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A Paramedic’s 7 Essentials for a COVID-19 Travel Kit .
Jeff Weinstein is a paramedic and a Medical Operations Supervisor for Global Rescue, the world’s leading provider of medical, security, evacuation and travel risk management services to enterprises, governments and individuals.
An increasing number of destinations are easing the pandemic restrictions and travel is beginning to re-emerge. Travelers looking to get back on the road are re-examining what precautions and protections they need in the current environment. What does a travel kit look like since the pandemic? I’ve consulted with experts and compiled suggestions to reduce the risk of coronavirus exposure.
These items are a must-have on any trip in today’s coronavirus world:
1. Masks. You and your traveling party will be wearing one and you all should carry a few spares. Make certain it covers your nose and mouth.
2. Hand sanitizer. If you have to touch a surface, immediately use a hand sanitizer that is 60 percent alcohol or 70 percent isopropyl alcohol. The Transportation Security Administration eased the 3-ounce limit and is allowing passengers to bring up to 12 ounces of liquid hand sanitizer in carry-on bags.
3. Disinfectant wipes. You can remove the virus from surfaces by using bleach-based cleaners or hydrogen-peroxide based cleaners. You can make your own travel packs by stacking wipes into resealable plastic bags.
4. Isopropyl wipes. You might touch your phone as much as you touch your face. The major smartphone manufacturers say you can use isopropanol alcohol wipes to clean your phone. It’s what I’ve done with my phone ever since I have been in EMS without any issues.
5. Travel laundry detergent. Soak your extra cloth mask(s) in a sink full of water and scrub with laundry detergent. Wring out excess water and hang dry.
6. Thermometer. COVID-19 symptoms include shortness of breath, fever, coughing and a sore throat. A travel thermometer will help you keep tabs on your temperature.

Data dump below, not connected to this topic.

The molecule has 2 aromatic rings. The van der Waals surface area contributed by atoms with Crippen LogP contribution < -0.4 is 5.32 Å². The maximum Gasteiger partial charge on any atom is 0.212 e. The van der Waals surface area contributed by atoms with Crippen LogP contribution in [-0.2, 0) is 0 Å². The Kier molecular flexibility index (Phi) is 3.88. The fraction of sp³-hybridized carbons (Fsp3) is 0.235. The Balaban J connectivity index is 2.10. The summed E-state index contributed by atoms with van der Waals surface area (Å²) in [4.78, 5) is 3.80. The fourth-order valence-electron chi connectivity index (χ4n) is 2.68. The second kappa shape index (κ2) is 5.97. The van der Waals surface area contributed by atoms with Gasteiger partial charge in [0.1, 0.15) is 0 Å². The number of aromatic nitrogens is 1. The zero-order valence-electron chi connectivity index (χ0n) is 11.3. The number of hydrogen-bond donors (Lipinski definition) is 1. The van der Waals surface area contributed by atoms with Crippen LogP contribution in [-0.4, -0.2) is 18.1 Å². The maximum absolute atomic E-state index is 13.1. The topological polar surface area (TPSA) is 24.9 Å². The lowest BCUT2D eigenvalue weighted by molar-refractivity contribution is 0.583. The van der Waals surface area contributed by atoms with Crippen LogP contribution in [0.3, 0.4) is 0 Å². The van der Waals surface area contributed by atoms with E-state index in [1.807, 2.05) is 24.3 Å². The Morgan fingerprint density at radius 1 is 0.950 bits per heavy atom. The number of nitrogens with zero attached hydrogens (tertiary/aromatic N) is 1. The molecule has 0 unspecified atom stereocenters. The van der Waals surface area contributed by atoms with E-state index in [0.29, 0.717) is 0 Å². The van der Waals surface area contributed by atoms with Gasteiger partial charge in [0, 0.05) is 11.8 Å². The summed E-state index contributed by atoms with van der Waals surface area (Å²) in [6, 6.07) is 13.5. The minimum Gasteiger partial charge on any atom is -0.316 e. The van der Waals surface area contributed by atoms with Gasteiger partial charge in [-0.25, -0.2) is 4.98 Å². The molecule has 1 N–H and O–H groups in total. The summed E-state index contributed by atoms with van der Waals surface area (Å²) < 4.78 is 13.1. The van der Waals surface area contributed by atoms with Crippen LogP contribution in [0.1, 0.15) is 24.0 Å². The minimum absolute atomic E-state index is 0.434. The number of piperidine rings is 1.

7. Digital oximeter. If you are in the risk category for coronavirus, you’ll want a digital pulse oximeter, available at most pharmacies or online stores for less than $30. Usually, when your oxygen levels fall below 94 percent, you will be symptomatic. Any saturation below 94 percent is concerning.
Other Travel Tips and Tricks
Most people know to open doors with an elbow; keep a social distance of 6 feet from others; avoid activities with a large number of people, and to use touchless payment methods whenever possible. The following are a few other tips and tricks to help make your travel safer:
—Wash and/or sanitize hands after touching any surface.
—Don’t touch your mask/face once it is on.
—Disinfect your credit or debit card after use.
—If driving or flying, plan as few stops as possible. Additionally, TSA recommends placing items from your pockets into your carry-on bag before you go through the security checkpoint so you don’t have to place them in an unsanitized bin.
—Sign up with a medical assistance provider with a global reach that can provide you with local intel, health care resources and telehealth access.
The pandemic has redefined how we travel. The better we are at following established protocols, and new ones that may arise as we learn more about how the virus behaves, the better we will be at minimizing exposure to the disease.
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